The Becoming of Age

Cinematic Visions of Mind, Body and Identity in Later Life

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SKU: 9780786472604 Categories: , , ,

About the Book

The Becoming of Age is an examination of the ways that aging and old age are represented in popular film. Arguing that the ideas behind cinematic depictions of aging are historical and open to revision, the author looks at how movies both promote negative portrayals of aging and challenge its persistent cultural devaluation. Movies are a site of struggle where the representation and the reality of aging intertwine, and they have the power not only to reflect but to reconstruct our understanding.

About the Author(s)

Pamela H. Gravagne teaches courses on age and gender studies at the University of New Mexico. She is founder of Wise and Wonderful Older Women, advocates for employment opportunities for the elderly. She lives in Sandia Park, New Mexico.

Bibliographic Details

Pamela H. Gravagne
Format: softcover (6 x 9)
Pages: 216
Bibliographic Info: notes, bibliography, index
Copyright Date: 2013
pISBN: 978-0-7864-7260-4
eISBN: 978-1-4766-0341-4
Imprint: McFarland

Table of Contents

Table of Contents


Preface  1

Introduction  3

1. Understanding and Theorizing Aging and Old Age  11

2. Masculinities and the Narrative of Decline  37

3. The Silence and Invisibility of Older Women  65

4. Intimacy and Desire in Later Life  94

5. The Cultural Work of Alzheimer’s  131

6. Age as Becoming  158

Chapter Notes  187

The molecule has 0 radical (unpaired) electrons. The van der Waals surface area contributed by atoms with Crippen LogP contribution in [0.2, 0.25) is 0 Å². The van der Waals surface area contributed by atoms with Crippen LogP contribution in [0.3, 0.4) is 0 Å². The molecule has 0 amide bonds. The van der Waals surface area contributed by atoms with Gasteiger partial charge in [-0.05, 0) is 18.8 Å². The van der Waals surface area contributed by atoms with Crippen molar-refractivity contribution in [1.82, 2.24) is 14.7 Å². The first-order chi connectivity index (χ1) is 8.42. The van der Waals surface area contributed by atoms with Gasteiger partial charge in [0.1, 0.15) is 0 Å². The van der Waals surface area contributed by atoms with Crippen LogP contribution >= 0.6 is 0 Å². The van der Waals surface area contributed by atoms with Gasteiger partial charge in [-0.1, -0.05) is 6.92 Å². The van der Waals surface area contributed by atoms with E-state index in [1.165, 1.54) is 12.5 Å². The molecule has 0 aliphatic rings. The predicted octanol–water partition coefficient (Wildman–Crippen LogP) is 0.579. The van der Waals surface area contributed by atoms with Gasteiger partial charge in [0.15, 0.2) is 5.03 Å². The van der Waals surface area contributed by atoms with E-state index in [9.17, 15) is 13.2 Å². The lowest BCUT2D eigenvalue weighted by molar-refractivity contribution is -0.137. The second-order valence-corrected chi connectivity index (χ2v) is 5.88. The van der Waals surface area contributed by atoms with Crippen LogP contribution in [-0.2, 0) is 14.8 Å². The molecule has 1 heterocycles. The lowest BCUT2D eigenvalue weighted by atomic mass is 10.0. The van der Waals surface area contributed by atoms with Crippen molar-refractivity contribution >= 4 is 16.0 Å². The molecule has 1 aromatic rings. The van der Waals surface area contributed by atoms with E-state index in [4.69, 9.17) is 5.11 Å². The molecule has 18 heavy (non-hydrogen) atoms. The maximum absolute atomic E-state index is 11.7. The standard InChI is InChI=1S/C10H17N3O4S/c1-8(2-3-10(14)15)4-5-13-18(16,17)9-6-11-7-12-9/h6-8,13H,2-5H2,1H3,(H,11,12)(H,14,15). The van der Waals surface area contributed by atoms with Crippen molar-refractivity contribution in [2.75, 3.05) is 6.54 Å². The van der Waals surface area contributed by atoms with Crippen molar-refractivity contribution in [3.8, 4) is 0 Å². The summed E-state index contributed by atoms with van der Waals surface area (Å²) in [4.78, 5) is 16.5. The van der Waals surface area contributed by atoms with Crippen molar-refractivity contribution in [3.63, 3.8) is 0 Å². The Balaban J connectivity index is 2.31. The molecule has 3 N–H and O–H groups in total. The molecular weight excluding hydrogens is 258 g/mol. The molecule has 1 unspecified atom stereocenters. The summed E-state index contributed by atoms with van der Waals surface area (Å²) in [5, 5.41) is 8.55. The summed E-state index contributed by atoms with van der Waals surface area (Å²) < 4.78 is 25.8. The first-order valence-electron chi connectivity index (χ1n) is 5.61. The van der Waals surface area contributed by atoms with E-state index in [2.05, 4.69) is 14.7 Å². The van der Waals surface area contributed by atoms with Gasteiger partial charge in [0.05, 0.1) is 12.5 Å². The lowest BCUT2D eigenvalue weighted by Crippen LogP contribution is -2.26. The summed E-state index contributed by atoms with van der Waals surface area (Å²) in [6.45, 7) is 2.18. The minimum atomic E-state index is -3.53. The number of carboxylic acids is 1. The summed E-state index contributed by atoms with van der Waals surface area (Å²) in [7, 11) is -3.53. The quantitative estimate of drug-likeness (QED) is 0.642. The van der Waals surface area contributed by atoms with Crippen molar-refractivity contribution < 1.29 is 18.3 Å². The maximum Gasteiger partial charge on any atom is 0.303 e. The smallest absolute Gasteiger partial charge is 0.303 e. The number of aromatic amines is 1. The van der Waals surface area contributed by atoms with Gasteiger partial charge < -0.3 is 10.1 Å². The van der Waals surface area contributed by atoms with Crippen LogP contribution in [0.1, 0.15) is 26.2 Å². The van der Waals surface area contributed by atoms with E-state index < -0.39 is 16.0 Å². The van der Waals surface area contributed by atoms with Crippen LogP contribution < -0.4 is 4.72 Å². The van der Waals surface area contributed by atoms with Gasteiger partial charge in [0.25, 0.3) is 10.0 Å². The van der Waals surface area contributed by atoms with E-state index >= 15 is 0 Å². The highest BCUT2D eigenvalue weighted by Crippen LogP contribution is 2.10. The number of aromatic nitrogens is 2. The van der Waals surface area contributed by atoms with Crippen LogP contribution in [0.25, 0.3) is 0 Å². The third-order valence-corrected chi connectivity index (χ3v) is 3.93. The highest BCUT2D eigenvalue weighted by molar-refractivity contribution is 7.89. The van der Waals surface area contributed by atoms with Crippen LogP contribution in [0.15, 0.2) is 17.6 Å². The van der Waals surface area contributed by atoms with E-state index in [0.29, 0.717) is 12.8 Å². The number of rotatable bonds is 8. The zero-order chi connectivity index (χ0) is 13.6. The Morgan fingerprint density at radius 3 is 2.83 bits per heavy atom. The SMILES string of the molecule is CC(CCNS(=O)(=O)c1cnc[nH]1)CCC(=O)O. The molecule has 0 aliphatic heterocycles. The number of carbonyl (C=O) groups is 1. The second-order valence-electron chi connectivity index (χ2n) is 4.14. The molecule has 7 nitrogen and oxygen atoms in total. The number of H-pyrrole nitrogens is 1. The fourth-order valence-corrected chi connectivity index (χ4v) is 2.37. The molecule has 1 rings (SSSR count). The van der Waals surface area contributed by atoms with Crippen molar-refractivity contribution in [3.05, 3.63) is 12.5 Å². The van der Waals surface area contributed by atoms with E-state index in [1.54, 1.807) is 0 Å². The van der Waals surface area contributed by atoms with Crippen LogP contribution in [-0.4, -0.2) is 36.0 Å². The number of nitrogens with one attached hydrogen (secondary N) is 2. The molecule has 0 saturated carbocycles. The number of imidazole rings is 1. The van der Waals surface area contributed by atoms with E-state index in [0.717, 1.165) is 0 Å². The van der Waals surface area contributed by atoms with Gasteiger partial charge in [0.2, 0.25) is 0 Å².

Bibliography  193

Index  201


Book Reviews & Awards

“Gravagne has produced a lively and timely conversation among theoretical inquiry, popular cinema, and cultural narratives of aging”—Age Culture Humanities; “stimulating”—Journal of Popular Film and Television; “Cutting edge theory written in clear prose, The Becoming of Age delivers deft, multi-layer analyses of the ways in which aging and old age are constructed in contemporary film. Gravagne’s critique blends a wide range of critical models, brilliantly exposing layer after layer of age-based ideologies and praxis in popular films, then exploring how each film reflects, supports, and resists the ageist stereotypes of its cultural context. An impressive, illuminating investigation.”—Leni Marshall, University of Wisconsin–Stout; “This book is an eye-opening, critical engagement with the way that cinematic representations of aging have the power not only to shape but also to change the entire way we think about aging.”—Thomas Cole, University of Texas, author of The Journey of Life: A Cultural History of Aging in America; “This book is an outstanding contribution to film studies, to gerontology, and to American studies.”—Margaret Cruikshank, University of Maine, author of Learning to Be Old: Gender, Culture and Aging.